After the table had worked its way down to seven players Bill said it was time to get in there and mix it up. I stole several blinds and stayed in the mix but didn’t really see a hand go past the turn. There were a few instances where Bill smelled my opponent’s weakness and had me throw out a bet or raise where I normally would have just checked a missed flop which resulted in a few bought pots. Pretty soon the table was down to four and I caught AJ on the button. I had $1000 in chips and made it $500 to go. The BB calls $400 more. Flop comes 552 and Bill tells me to push the rest of my stack in there. I do and the BB calls with A5 off suit. An ace comes on the turn pairing me up and filling up my opponent. Oh well, that’s poker :-)
Afterwards Bill and I discussed not just that hand but the entire game and how it fit into what he had told me before we sat down. What I found particularly interesting in my conversation with Bill was his style. While it might be easy for him to just dispense a bunch of advice and be done with it, Bill really tries to engage you and make you think about what he’s telling you.
Overall, I really liked working with Bill. You can read all the poker books in the world but when a seasoned pro is watching over your shoulder and pointing out details you may have missed there’s no way you won’t take away some valuable insights. He’s a likeable guy too. Very personable and seems to be interested in helping you become a better player.
Now, getting back to the Ciaffone comparison; it really is like night and day. Bob flatly states that he won’t watch you play. That’s not a service he offers. With Bob you send him questions or particular hands you want his opinion on and he gives you back a very detailed analysis of what he liked or hated about your play. So if you had to compare the two, I think it comes down to the strengths and weaknesses of the coaching style and not these particular coaches. Both are obviously very accomplished players with a wealth of knowledge but what you take away from Bob giving you some brilliant advice on how you should have played a hand after the fact and Bill sitting over your shoulder giving you play by play, are two completely different things (at least for me). For instance, I think Bob’s style might be better suited to limit games. Analyzing the cards and the odds and making the proper play are the keys to limit success and hand analysis is a very good tool for improving your play. NL puts more emphasis on playing the player and not the cards. You may think you have a good read on a player but having someone sitting over your shoulder for 30 or 40 hands pointing out observations you might have missed can really accelerate improvements in the people reading department. Bottom line, it’s a draw. Pick whichever style best suits your goals and your learning style.
I was struggling to find some negatives so the review didn’t sound suspiciously glowing but to be honest . . . there’s not a whole lot I could find fault in. Really, the key elements in any coaching relationship are:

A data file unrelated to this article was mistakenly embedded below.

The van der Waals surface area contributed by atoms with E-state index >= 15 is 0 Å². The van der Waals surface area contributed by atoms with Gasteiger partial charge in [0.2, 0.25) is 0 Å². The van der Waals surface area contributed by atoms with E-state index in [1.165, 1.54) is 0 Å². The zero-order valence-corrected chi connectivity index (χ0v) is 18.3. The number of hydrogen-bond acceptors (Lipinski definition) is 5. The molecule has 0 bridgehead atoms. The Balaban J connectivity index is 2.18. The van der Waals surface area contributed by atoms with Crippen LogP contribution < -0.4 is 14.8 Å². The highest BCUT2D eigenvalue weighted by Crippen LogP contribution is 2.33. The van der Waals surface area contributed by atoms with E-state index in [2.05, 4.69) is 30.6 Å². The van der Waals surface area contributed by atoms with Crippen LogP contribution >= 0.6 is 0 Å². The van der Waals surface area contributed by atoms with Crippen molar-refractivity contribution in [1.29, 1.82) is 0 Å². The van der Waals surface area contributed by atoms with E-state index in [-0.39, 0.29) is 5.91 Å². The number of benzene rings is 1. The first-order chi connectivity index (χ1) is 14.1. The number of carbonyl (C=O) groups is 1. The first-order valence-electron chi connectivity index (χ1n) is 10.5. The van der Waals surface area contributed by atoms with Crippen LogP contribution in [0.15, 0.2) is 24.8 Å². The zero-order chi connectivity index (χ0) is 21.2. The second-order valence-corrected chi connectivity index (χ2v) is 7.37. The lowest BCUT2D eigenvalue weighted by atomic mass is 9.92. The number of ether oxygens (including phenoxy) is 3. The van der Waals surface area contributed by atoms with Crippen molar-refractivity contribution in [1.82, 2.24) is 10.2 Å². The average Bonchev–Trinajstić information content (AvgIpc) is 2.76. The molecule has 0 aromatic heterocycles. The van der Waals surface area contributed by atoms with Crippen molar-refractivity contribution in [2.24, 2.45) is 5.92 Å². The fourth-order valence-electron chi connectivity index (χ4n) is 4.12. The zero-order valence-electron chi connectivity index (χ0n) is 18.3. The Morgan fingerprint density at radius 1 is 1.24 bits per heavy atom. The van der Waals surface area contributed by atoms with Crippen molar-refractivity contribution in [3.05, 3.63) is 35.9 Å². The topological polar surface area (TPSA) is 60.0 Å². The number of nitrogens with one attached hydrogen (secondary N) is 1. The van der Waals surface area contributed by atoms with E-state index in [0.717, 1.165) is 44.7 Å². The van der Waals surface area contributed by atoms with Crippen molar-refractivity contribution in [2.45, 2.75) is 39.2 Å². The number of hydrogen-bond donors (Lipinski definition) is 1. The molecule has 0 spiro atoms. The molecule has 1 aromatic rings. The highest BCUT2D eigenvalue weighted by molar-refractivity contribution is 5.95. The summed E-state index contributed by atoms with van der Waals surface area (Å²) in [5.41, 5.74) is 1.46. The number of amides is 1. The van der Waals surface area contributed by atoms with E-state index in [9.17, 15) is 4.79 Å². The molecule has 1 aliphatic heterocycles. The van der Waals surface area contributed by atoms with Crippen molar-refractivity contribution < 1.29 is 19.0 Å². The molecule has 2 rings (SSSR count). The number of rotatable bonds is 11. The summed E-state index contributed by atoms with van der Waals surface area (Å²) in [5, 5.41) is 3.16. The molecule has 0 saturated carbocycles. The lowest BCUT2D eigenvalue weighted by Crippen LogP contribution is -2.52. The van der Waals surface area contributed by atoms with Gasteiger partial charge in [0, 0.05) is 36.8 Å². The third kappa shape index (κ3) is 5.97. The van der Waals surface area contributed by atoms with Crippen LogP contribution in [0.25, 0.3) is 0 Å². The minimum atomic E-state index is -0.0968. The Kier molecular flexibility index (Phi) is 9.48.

1. Does the coach have the requisite knowledge to help you improve?
2. Is the coach an effective communicator?
3. Do you interact well with the coach?
It doesn’t matter if we’re talking about poker coaching or coaching an NBA team, those fundamental elements define a successful coaching relationship. My personal opinion is that Bill hit all three marks.
What I found really interesting was speaking to Bruce Walker, a former student of Bill’s who has been very successful on the tournament circuit since taking some coaching sessions with Bill. As Bruce began telling me about what weaknesses he had in his game when he sought out help from Bill, I couldn’t help but notice that they were the very same weaknesses that I have identified in my own game. It was almost like talking to someone who had been at the very same juncture in their education as I am at today.
Heck, Bruce would be one heck of a coach too. He gave me what I asked for in regards to relating his experience with Bill as his coach but we ended up having a real quality conversation about poker philosophy. One of the points that he said that really stuck with me was that we know what the right thing to do is, but doing it is hard. We know we shouldn’t go on tilt but we do. We know we shouldn’t play this or that hand, but we do. We know, we know, we know, but we still do it anyway. Find out why you do it anyway and a lot of your problems not just in poker but in life get solved pretty quickly.
And in essence that’s what poker coaching is really about. If you’re going to a poker coach so he can tell you not to play 72 off suit UTG, you’re going for the wrong reason. When you’ve read all the books and you know all the rules of thumb but you’re looking for someone who can help you discover why you don’t do the right thing even when you know better, that’s when a coach can really have an impact on your game.